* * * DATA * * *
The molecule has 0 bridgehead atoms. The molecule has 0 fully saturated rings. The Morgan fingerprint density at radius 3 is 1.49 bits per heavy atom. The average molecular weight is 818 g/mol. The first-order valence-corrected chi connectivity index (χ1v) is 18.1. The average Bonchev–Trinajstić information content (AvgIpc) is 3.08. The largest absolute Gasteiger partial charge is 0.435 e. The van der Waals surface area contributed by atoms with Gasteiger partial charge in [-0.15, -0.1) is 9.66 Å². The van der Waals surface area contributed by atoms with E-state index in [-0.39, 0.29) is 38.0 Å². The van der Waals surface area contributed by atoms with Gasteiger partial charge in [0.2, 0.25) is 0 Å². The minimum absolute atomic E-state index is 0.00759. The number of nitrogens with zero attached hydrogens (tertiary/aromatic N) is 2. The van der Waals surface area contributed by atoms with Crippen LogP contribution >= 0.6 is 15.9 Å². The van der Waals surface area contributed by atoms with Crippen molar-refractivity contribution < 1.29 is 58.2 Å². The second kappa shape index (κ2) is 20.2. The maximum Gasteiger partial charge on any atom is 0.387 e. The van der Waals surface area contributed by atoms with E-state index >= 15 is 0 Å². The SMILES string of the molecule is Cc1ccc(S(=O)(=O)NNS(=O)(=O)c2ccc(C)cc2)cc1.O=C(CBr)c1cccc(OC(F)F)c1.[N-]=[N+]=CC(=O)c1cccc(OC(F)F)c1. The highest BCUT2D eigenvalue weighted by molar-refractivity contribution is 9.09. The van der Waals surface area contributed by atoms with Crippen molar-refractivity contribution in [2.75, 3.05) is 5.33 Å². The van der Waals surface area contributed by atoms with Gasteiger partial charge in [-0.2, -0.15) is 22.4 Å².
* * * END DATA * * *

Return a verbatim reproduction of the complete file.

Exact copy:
The molecule has 0 bridgehead atoms. The molecule has 0 fully saturated rings. The Morgan fingerprint density at radius 3 is 1.49 bits per heavy atom. The average molecular weight is 818 g/mol. The first-order valence-corrected chi connectivity index (χ1v) is 18.1. The average Bonchev–Trinajstić information content (AvgIpc) is 3.08. The largest absolute Gasteiger partial charge is 0.435 e. The van der Waals surface area contributed by atoms with Gasteiger partial charge in [-0.15, -0.1) is 9.66 Å². The van der Waals surface area contributed by atoms with E-state index in [-0.39, 0.29) is 38.0 Å². The van der Waals surface area contributed by atoms with Gasteiger partial charge in [0.2, 0.25) is 0 Å². The minimum absolute atomic E-state index is 0.00759. The number of nitrogens with zero attached hydrogens (tertiary/aromatic N) is 2. The van der Waals surface area contributed by atoms with Crippen LogP contribution >= 0.6 is 15.9 Å². The van der Waals surface area contributed by atoms with Crippen molar-refractivity contribution < 1.29 is 58.2 Å². The second kappa shape index (κ2) is 20.2. The maximum Gasteiger partial charge on any atom is 0.387 e. The van der Waals surface area contributed by atoms with E-state index >= 15 is 0 Å². The SMILES string of the molecule is Cc1ccc(S(=O)(=O)NNS(=O)(=O)c2ccc(C)cc2)cc1.O=C(CBr)c1cccc(OC(F)F)c1.[N-]=[N+]=CC(=O)c1cccc(OC(F)F)c1. The highest BCUT2D eigenvalue weighted by molar-refractivity contribution is 9.09. The van der Waals surface area contributed by atoms with Crippen molar-refractivity contribution in [2.75, 3.05) is 5.33 Å². The van der Waals surface area contributed by atoms with Gasteiger partial charge in [-0.2, -0.15) is 22.4 Å².